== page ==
Expected Publication For The S-Word is May 7, 2013 by Gallery Books|Pages: 322
Genre: YA Contemporary
A Note: The S-Word is an e-ARC from netgalley.com and it has not influenced my review in any way
Summary: First it was SLUT scribbled all over Lizzie Hart’s locker.
But one week after Lizzie kills herself, SUICIDE SLUT replaces it—in Lizzie’s looping scrawl.
Lizzie’s reputation is destroyed when she’s caught in bed with her best friend’s boyfriend on prom night. With the whole school turned against her, and Angie not speaking to her, Lizzie takes her own life. But someone isn’t letting her go quietly. As graffiti and photocopies of Lizzie’s diary plaster the school, Angie begins a relentless investigation into who, exactly, made Lizzie feel she didn’t deserve to keep living. And while she claims she simply wants to punish Lizzie’s tormentors, Angie’s own anguish over abandoning her best friend will drive her deep into the dark, twisted side of Verity High—and she might not be able to pull herself back out.
Debut author Chelsea Pitcher daringly depicts the harsh reality of modern high schools, where one bad decision can ruin a reputation, and one cruel word can ruin a life. Angie’s quest for the truth behind Lizzie’s suicide is addictive and thrilling, and her razor-sharp wit and fierce sleuthing skills makes her impossible not to root for—even when it becomes clear that both avenging Lizzie and avoiding self-destruction might not be possible.
I went into The S-Word thinking I’d really like it- as much as one could like a book about someone dealing with their best friend’s suicide. I found that it was hard to get into The S-Word.
It didn’t feel like Angie and Lizzie were best friends during the time leading up to Lizzie’s betrayal. It felt more like Angie and Lizzie were best friends in elementary/middle school and Angie regretted not being Lizzie’s friend in high school. I know Angie saw her best friend and her boyfriend in bed together, but she didn’t seem upset about what she saw. And she really didn’t seem to upset about Lizzie’s death.
It felt very much like a mystery as Angie tries to figure out who’s passing out pages from Lizzie’s diary. However, it was Angie from the very beginning, because she didn’t want anyone to forget about what they did to Lizzie. I can’t say I’m surprised by this turn of events, but I did find it refreshing that Angie made sure people didn’t forget about what they did to Lizzie. Normally, with a book that is about someone who’s dealing with the suicide of a loved one, it’s them trying to move on and cope with what happened…so it’s nice to see a book where that doesn’t happen. Angie’s “investigation” felt a little forced, and for me, it was a little too unbelievable.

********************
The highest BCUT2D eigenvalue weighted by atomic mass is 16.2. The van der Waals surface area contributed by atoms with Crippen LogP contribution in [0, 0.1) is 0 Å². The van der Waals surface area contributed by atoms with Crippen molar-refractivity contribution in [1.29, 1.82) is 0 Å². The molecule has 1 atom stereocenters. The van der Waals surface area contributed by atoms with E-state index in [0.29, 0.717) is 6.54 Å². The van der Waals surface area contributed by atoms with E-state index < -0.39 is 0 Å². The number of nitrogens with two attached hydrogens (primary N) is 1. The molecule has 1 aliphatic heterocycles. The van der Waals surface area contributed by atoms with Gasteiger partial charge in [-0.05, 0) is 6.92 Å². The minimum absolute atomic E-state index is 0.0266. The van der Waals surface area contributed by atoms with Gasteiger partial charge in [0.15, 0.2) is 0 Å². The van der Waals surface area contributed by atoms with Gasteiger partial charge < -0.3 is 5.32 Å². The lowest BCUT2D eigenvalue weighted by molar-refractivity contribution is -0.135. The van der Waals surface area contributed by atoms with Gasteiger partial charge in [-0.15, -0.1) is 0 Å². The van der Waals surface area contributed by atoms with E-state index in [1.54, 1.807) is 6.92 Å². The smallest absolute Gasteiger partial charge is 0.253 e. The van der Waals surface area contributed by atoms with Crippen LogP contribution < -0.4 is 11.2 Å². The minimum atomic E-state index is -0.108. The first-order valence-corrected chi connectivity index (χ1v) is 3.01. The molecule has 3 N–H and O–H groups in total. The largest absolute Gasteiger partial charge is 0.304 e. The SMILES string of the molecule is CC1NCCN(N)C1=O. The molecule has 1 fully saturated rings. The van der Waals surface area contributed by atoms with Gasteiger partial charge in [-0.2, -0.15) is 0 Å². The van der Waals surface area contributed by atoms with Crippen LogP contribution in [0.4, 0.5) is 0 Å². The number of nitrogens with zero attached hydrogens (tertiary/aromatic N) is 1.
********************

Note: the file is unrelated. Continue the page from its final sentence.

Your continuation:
As far as issues go, there was too much going on. There’s bullying, slut-shaming (sort of), suicide, rape (mentioned), sexual assault (also mentioned) and sexuality…it was just too much, and I felt like there was supposed to be a overall message about…something. I’m not quite sure what, because there was enough going on with “issues” that I wasn’t sure what message Pitcher was aiming for. I felt like any message Pitcher was going for was overshadowed by Angie’s revenge.
Angie’s revenge didn’t work for me either. She talks about how horrible people were to Lizzie before her death, and how people only seemed to care after Lizzie died…which also describes Angie, but unlike everyone else, Angie did have reason to not like Lizzie. Of course, it’s no reason to treat someone the way they treated her, but sadly, it does happen.
Lizzie’s diary was a nice touch, because we see Lizzie through her own eyes, instead of through the eyes of everyone around her. But even that diary didn’t completely work for me, because Lizzie came across as 13 of 14 instead of the 17 or 18 she was supposed to be.
However, I will say that the characters felt pretty realistic, and that some of the events in the book felt pretty realistic too. I can imagine a lot of the characters/events actually happening.
The S-Word didn’t work for me. However, I did like how realistic the book felt. I do like the cover, which goes really well with the book- and I like the simplicity of it. The S-Word gets 1 star.